"Gavin's Law" Could Cut City Expenses

Proposed bill in committee debate today in City Hall

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    NEWSLETTERS

    TK
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    Gavin Newsom's security detail when away from San Francisco may cost him.

    When Gavin Newsom leaves San Francisco, which he does rather often, he's chauffeured in a three-ton SUV with a full security detail from the San Francisco Police Department.

    It sounds expensive, and it probably is. One can imagine how many overtime hours were piled up when Newsom was driven all the way to Montana for his wedding, not to mention all the campaign trips to Southern California when he was running for governor.

    But neither the mayor's office nor the SFPD have been willing to disclose how much the security detail costs, citing, well, security reasons.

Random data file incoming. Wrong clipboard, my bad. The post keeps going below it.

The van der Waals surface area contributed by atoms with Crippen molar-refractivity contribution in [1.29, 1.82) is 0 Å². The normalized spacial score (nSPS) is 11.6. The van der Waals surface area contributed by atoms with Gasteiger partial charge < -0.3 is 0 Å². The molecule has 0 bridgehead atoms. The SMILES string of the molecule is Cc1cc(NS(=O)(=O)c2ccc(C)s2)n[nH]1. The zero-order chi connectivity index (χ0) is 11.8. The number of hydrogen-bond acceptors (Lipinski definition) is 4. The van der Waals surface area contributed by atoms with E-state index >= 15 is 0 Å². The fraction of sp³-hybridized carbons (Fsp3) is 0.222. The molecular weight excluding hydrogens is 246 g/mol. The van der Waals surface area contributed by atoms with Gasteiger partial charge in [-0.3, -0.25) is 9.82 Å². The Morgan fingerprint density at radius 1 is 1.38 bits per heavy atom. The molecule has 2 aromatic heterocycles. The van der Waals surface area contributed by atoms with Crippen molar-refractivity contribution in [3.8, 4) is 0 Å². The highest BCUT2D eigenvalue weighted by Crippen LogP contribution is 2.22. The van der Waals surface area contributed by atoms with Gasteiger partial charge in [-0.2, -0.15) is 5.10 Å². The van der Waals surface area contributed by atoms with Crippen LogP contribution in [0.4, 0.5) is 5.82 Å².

So a few supervisors came up with a bill that would require city officials to pay for their own security detail when out of town, which the San Francisco Weekly has dubbed "Gavin's Law."

    At a time when the city is facing another half-billion dollar budget deficit, and, appropriately enough, Newsom is out of town promoting business ties with India where presumably he was accompanied by the SFPD, it makes a lot of financial sense.

    Enough financial sense to ensure the mayor won't veto it, or to attract enough supervisors to override any veto? That remains to be seen.

    Jackson West still laughs about that time he was harassed by the nonexistent "San Francisco Secret Service."